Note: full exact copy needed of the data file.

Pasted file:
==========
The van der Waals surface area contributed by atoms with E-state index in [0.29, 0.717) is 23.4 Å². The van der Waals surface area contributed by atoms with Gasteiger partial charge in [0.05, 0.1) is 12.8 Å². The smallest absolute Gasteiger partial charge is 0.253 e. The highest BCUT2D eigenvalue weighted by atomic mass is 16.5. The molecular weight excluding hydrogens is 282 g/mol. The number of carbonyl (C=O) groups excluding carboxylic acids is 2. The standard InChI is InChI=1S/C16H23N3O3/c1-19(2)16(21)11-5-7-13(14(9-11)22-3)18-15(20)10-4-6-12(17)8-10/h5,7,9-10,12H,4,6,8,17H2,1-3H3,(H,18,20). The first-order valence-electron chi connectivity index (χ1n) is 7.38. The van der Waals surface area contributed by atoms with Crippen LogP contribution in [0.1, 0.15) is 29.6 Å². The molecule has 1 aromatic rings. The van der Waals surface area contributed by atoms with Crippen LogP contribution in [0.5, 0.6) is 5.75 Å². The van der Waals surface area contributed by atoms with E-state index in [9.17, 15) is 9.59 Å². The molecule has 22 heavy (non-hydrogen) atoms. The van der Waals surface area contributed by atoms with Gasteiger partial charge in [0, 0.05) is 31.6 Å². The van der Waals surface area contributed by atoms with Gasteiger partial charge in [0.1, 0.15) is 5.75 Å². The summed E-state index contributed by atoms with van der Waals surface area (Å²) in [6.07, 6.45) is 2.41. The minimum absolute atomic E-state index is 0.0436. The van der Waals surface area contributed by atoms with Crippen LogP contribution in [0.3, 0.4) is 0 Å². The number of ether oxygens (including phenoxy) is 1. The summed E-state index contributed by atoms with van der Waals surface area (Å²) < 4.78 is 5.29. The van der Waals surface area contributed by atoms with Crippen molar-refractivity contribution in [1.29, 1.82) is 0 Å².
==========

The van der Waals surface area contributed by atoms with E-state index in [0.29, 0.717) is 23.4 Å². The van der Waals surface area contributed by atoms with Gasteiger partial charge in [0.05, 0.1) is 12.8 Å². The smallest absolute Gasteiger partial charge is 0.253 e. The highest BCUT2D eigenvalue weighted by atomic mass is 16.5. The molecular weight excluding hydrogens is 282 g/mol. The number of carbonyl (C=O) groups excluding carboxylic acids is 2. The standard InChI is InChI=1S/C16H23N3O3/c1-19(2)16(21)11-5-7-13(14(9-11)22-3)18-15(20)10-4-6-12(17)8-10/h5,7,9-10,12H,4,6,8,17H2,1-3H3,(H,18,20). The first-order valence-electron chi connectivity index (χ1n) is 7.38. The van der Waals surface area contributed by atoms with Crippen LogP contribution in [0.1, 0.15) is 29.6 Å². The molecule has 1 aromatic rings. The van der Waals surface area contributed by atoms with Crippen LogP contribution in [0.5, 0.6) is 5.75 Å². The van der Waals surface area contributed by atoms with E-state index in [9.17, 15) is 9.59 Å². The molecule has 22 heavy (non-hydrogen) atoms. The van der Waals surface area contributed by atoms with Gasteiger partial charge in [0, 0.05) is 31.6 Å². The van der Waals surface area contributed by atoms with Gasteiger partial charge in [0.1, 0.15) is 5.75 Å². The summed E-state index contributed by atoms with van der Waals surface area (Å²) in [6.07, 6.45) is 2.41. The minimum absolute atomic E-state index is 0.0436. The van der Waals surface area contributed by atoms with Crippen LogP contribution in [0.3, 0.4) is 0 Å². The number of ether oxygens (including phenoxy) is 1. The summed E-state index contributed by atoms with van der Waals surface area (Å²) < 4.78 is 5.29. The van der Waals surface area contributed by atoms with Crippen molar-refractivity contribution in [1.29, 1.82) is 0 Å².